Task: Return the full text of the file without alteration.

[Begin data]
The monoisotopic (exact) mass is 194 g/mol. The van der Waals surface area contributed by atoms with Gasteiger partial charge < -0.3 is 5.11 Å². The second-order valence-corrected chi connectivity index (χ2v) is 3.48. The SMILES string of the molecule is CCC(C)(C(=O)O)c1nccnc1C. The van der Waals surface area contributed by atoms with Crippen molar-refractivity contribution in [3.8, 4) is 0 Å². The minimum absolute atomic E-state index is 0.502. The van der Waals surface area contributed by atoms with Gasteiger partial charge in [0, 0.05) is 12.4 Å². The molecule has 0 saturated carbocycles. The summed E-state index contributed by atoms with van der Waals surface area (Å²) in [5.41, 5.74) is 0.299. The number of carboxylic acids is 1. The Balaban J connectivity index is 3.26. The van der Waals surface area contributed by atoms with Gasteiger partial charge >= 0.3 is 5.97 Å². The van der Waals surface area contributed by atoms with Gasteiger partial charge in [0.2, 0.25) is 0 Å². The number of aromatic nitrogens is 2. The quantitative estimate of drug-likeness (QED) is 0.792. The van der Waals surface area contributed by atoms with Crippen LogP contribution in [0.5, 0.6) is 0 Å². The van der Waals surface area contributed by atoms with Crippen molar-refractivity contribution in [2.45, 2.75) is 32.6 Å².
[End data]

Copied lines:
The monoisotopic (exact) mass is 194 g/mol. The van der Waals surface area contributed by atoms with Gasteiger partial charge < -0.3 is 5.11 Å². The second-order valence-corrected chi connectivity index (χ2v) is 3.48. The SMILES string of the molecule is CCC(C)(C(=O)O)c1nccnc1C. The van der Waals surface area contributed by atoms with Crippen molar-refractivity contribution in [3.8, 4) is 0 Å². The minimum absolute atomic E-state index is 0.502. The van der Waals surface area contributed by atoms with Gasteiger partial charge in [0, 0.05) is 12.4 Å². The molecule has 0 saturated carbocycles. The summed E-state index contributed by atoms with van der Waals surface area (Å²) in [5.41, 5.74) is 0.299. The number of carboxylic acids is 1. The Balaban J connectivity index is 3.26. The van der Waals surface area contributed by atoms with Gasteiger partial charge >= 0.3 is 5.97 Å². The van der Waals surface area contributed by atoms with Gasteiger partial charge in [0.2, 0.25) is 0 Å². The number of aromatic nitrogens is 2. The quantitative estimate of drug-likeness (QED) is 0.792. The van der Waals surface area contributed by atoms with Crippen LogP contribution in [0.5, 0.6) is 0 Å². The van der Waals surface area contributed by atoms with Crippen molar-refractivity contribution in [2.45, 2.75) is 32.6 Å².